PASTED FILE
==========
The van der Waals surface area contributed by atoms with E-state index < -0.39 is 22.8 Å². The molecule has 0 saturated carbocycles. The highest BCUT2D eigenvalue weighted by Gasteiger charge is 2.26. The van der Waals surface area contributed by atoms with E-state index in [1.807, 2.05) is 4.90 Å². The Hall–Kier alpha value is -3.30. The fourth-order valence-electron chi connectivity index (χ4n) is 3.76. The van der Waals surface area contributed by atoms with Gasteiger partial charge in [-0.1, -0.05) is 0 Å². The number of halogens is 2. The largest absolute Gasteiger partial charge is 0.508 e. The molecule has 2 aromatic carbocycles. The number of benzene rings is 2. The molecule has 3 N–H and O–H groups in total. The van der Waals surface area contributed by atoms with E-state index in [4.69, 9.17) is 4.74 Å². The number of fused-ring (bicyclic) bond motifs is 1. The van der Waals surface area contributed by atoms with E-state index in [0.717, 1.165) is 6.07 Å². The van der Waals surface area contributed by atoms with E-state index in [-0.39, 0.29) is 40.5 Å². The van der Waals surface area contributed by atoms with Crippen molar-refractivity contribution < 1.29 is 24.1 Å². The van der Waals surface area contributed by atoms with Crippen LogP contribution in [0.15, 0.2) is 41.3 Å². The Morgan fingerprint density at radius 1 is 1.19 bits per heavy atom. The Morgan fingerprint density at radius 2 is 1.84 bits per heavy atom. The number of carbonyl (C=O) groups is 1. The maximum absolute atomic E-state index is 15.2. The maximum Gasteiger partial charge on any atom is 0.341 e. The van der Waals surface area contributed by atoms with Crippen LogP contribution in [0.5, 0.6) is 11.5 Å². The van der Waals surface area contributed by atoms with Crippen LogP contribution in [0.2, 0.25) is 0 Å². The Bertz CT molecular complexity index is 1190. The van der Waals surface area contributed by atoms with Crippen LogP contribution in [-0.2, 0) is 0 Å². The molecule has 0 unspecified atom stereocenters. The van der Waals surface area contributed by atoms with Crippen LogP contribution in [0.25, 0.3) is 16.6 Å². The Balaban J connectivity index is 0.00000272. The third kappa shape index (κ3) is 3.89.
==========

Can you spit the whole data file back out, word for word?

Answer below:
The van der Waals surface area contributed by atoms with E-state index < -0.39 is 22.8 Å². The molecule has 0 saturated carbocycles. The highest BCUT2D eigenvalue weighted by Gasteiger charge is 2.26. The van der Waals surface area contributed by atoms with E-state index in [1.807, 2.05) is 4.90 Å². The Hall–Kier alpha value is -3.30. The fourth-order valence-electron chi connectivity index (χ4n) is 3.76. The van der Waals surface area contributed by atoms with Gasteiger partial charge in [-0.1, -0.05) is 0 Å². The number of halogens is 2. The largest absolute Gasteiger partial charge is 0.508 e. The molecule has 2 aromatic carbocycles. The number of benzene rings is 2. The molecule has 3 N–H and O–H groups in total. The van der Waals surface area contributed by atoms with E-state index in [4.69, 9.17) is 4.74 Å². The number of fused-ring (bicyclic) bond motifs is 1. The van der Waals surface area contributed by atoms with E-state index in [0.717, 1.165) is 6.07 Å². The van der Waals surface area contributed by atoms with E-state index in [-0.39, 0.29) is 40.5 Å². The van der Waals surface area contributed by atoms with Crippen molar-refractivity contribution < 1.29 is 24.1 Å². The van der Waals surface area contributed by atoms with Crippen LogP contribution in [0.15, 0.2) is 41.3 Å². The Morgan fingerprint density at radius 1 is 1.19 bits per heavy atom. The Morgan fingerprint density at radius 2 is 1.84 bits per heavy atom. The number of carbonyl (C=O) groups is 1. The maximum absolute atomic E-state index is 15.2. The maximum Gasteiger partial charge on any atom is 0.341 e. The van der Waals surface area contributed by atoms with Crippen LogP contribution in [0.5, 0.6) is 11.5 Å². The van der Waals surface area contributed by atoms with Crippen LogP contribution in [0.2, 0.25) is 0 Å². The Bertz CT molecular complexity index is 1190. The van der Waals surface area contributed by atoms with Crippen LogP contribution in [-0.2, 0) is 0 Å². The molecule has 0 unspecified atom stereocenters. The van der Waals surface area contributed by atoms with Crippen LogP contribution in [0.25, 0.3) is 16.6 Å². The Balaban J connectivity index is 0.00000272. The third kappa shape index (κ3) is 3.89.